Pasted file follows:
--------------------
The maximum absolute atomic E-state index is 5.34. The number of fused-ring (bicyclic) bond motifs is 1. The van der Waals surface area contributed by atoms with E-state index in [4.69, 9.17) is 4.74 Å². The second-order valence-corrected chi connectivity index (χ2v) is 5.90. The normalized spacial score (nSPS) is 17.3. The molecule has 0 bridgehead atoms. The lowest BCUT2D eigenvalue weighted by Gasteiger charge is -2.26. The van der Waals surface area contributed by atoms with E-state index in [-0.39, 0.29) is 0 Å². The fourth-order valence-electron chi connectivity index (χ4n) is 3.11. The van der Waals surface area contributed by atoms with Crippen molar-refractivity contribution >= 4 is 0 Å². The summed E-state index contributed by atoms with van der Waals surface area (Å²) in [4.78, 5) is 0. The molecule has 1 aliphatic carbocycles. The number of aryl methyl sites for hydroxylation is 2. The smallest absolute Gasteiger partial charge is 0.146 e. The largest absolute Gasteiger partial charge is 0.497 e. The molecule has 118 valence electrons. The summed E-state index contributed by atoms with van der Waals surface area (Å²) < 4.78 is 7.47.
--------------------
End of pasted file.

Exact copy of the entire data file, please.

The maximum absolute atomic E-state index is 5.34. The number of fused-ring (bicyclic) bond motifs is 1. The van der Waals surface area contributed by atoms with E-state index in [4.69, 9.17) is 4.74 Å². The second-order valence-corrected chi connectivity index (χ2v) is 5.90. The normalized spacial score (nSPS) is 17.3. The molecule has 0 bridgehead atoms. The lowest BCUT2D eigenvalue weighted by Gasteiger charge is -2.26. The van der Waals surface area contributed by atoms with E-state index in [-0.39, 0.29) is 0 Å². The fourth-order valence-electron chi connectivity index (χ4n) is 3.11. The van der Waals surface area contributed by atoms with Crippen molar-refractivity contribution >= 4 is 0 Å². The summed E-state index contributed by atoms with van der Waals surface area (Å²) in [4.78, 5) is 0. The molecule has 1 aliphatic carbocycles. The number of aryl methyl sites for hydroxylation is 2. The smallest absolute Gasteiger partial charge is 0.146 e. The largest absolute Gasteiger partial charge is 0.497 e. The molecule has 118 valence electrons. The summed E-state index contributed by atoms with van der Waals surface area (Å²) < 4.78 is 7.47.